Colds and flu

16 February 2011

Zinc reduces the burden of cold

Zinc supplements reduce the severity and duration of illness caused by the common cold, according to a systematic review published in The Cochrane Library.

0

Zinc supplements reduce the severity and duration of illness caused by the common cold, according to a systematic review published in The Cochrane Library. The findings could help reduce the amount of time lost at work and school due to colds.

The common cold places a heavy burden on society, accounting for approximately 40% of time taken off work and millions of days of school missed by children each year.

The idea that zinc might be effective against the common cold came from a study carried out in 1984, which showed that zinc lozenges could reduce the duration of symptoms.

Since then, trials have produced conflicting results and although several biological explanations for the effect have been proposed, none have been confirmed.

Previous data

The review updates a previous Cochrane Systematic Review, carried out in 1999, with data from several new trials. In total, data from 15 trials, involving 1,360 people, were included.

According to the results, zinc syrup, lozenges or tablets taken within a day of the onset of cold symptoms reduce the severity and length of illness.

At seven days, more of the patients who took zinc had overcome their symptoms, compared to those who took placebos. Children who took zinc syrup or lozenges for five months or longer caught fewer colds and took less time off school.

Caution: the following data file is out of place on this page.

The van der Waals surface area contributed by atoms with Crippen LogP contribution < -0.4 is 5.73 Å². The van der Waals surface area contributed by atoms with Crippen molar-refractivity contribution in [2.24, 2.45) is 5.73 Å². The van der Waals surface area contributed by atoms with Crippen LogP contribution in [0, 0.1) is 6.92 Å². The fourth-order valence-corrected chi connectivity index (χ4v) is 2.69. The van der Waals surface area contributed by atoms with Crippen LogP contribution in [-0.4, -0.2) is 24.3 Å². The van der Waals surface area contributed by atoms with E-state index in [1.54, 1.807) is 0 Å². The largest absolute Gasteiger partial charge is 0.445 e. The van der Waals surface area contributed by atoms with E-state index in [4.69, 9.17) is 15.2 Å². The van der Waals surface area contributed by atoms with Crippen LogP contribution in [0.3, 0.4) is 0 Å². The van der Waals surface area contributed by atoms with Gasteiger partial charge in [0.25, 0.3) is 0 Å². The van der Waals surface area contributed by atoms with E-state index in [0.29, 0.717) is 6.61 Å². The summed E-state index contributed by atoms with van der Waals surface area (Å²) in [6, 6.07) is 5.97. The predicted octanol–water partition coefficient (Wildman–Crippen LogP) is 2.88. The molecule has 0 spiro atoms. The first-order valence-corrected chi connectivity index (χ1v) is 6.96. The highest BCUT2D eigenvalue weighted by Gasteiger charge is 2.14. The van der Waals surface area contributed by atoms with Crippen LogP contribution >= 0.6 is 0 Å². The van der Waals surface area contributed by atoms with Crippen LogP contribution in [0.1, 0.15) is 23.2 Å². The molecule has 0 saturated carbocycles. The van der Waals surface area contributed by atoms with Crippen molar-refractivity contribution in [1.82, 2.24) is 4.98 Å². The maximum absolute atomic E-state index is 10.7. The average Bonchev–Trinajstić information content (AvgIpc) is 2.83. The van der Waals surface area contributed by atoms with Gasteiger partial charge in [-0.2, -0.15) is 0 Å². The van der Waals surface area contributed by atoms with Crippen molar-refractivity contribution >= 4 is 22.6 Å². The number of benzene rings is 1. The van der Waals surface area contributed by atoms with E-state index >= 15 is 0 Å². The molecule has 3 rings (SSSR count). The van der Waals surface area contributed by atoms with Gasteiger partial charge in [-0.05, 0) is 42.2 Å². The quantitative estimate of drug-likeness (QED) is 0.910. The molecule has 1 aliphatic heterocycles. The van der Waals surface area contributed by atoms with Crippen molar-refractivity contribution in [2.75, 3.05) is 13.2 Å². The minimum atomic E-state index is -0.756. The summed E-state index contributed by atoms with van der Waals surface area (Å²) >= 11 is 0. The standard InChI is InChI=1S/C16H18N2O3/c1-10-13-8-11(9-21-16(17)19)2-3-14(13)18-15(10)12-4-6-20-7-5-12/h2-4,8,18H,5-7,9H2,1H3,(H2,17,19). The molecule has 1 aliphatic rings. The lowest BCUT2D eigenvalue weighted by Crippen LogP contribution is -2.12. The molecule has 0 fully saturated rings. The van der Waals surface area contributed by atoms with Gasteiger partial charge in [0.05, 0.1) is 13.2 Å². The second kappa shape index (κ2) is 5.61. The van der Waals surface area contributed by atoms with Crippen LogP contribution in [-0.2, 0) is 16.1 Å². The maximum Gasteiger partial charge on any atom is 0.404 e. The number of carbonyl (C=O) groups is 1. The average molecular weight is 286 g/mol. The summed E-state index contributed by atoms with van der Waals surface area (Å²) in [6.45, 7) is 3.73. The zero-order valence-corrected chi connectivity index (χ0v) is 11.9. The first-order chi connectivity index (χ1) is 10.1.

Zinc also reduced antibiotic use in children, which is important because overuse has implications for antibiotic resistance.

Evidence now stronger

"This review strengthens the evidence for zinc as a treatment for the common cold," said lead researcher Meenu Singh of the Post Graduate Institute of Medical Education and Research in Chandigarh, India.

"However, at the moment, it is still difficult to make a general recommendation, because we do not know very much about the optimum dose, formulation or length of treatment." Further research should focus on the benefits of zinc in defined populations, the review suggests.

"Our review only looked at zinc supplementation in healthy people," said Singh.

"But it would be interesting to find out whether zinc supplementation could help asthmatics, whose asthma symptoms tend to get worse when they catch a cold."

The researchers also say that more work needs to be carried out in low-income countries, where zinc deficiency may be prevalent.

(EurekAlert, February 2011)

Read more:

Colds and flu

Get smart about antibiotics

 

Read Health24’s Comments Policy

Comment on this story
0 comments
Comments have been closed for this article.

Ask the Expert

Flu expert

Dr Heidi van Deventer completed her MBChB (Bachelor of Medicine and Bachelor of Surgery) degree in 2004 at the University of Stellenbosch.
She has additional training in ACLS (Advanced Cardiac Life Support) and PALS (Paediatric Advanced Life Support) as well as biostatistics and epidemiology.

Dr Van Deventer is currently working as a researcher at the Desmond Tutu Tuberculosis Centre at the University of Stellenbosch.

Still have a question?

Get free advice from our panel of experts

The information provided does not constitute a diagnosis of your condition. You should consult a medical practitioner or other appropriate health care professional for a physical exmanication, diagnosis and formal advice. Health24 and the expert accept no responsibility or liability for any damage or personal harm you may suffer resulting from making use of this content.

* You must accept our condition

Forum Rules